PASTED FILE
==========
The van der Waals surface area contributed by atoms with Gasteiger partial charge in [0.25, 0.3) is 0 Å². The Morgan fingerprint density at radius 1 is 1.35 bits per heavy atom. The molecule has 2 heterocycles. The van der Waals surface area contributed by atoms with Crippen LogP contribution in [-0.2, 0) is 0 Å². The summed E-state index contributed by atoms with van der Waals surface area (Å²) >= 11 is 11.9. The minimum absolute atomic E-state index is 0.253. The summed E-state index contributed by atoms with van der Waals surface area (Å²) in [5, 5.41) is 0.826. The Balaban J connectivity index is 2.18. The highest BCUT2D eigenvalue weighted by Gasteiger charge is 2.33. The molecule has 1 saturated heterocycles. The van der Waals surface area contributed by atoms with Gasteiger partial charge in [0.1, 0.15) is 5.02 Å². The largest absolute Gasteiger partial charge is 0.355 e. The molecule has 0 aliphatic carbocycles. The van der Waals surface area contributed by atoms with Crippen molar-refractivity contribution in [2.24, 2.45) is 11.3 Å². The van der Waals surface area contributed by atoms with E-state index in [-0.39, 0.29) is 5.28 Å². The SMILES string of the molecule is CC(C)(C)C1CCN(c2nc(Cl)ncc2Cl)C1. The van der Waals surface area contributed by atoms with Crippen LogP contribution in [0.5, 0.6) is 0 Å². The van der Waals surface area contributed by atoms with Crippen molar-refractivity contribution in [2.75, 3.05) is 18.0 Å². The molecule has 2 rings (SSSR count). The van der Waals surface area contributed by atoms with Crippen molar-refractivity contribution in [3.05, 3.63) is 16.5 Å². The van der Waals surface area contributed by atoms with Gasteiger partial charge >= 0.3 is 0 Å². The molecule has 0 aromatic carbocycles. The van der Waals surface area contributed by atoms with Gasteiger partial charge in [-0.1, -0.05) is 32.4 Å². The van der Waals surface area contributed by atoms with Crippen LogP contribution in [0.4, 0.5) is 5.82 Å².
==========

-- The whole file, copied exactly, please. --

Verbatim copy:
The van der Waals surface area contributed by atoms with Gasteiger partial charge in [0.25, 0.3) is 0 Å². The Morgan fingerprint density at radius 1 is 1.35 bits per heavy atom. The molecule has 2 heterocycles. The van der Waals surface area contributed by atoms with Crippen LogP contribution in [-0.2, 0) is 0 Å². The summed E-state index contributed by atoms with van der Waals surface area (Å²) >= 11 is 11.9. The minimum absolute atomic E-state index is 0.253. The summed E-state index contributed by atoms with van der Waals surface area (Å²) in [5, 5.41) is 0.826. The Balaban J connectivity index is 2.18. The highest BCUT2D eigenvalue weighted by Gasteiger charge is 2.33. The molecule has 1 saturated heterocycles. The van der Waals surface area contributed by atoms with Gasteiger partial charge in [0.1, 0.15) is 5.02 Å². The largest absolute Gasteiger partial charge is 0.355 e. The molecule has 0 aliphatic carbocycles. The van der Waals surface area contributed by atoms with Crippen molar-refractivity contribution in [2.24, 2.45) is 11.3 Å². The van der Waals surface area contributed by atoms with E-state index in [-0.39, 0.29) is 5.28 Å². The SMILES string of the molecule is CC(C)(C)C1CCN(c2nc(Cl)ncc2Cl)C1. The van der Waals surface area contributed by atoms with Crippen LogP contribution in [0.5, 0.6) is 0 Å². The van der Waals surface area contributed by atoms with Crippen molar-refractivity contribution in [2.75, 3.05) is 18.0 Å². The molecule has 2 rings (SSSR count). The van der Waals surface area contributed by atoms with Crippen molar-refractivity contribution in [3.05, 3.63) is 16.5 Å². The van der Waals surface area contributed by atoms with Gasteiger partial charge >= 0.3 is 0 Å². The molecule has 0 aromatic carbocycles. The van der Waals surface area contributed by atoms with Gasteiger partial charge in [-0.1, -0.05) is 32.4 Å². The van der Waals surface area contributed by atoms with Crippen LogP contribution in [0.4, 0.5) is 5.82 Å².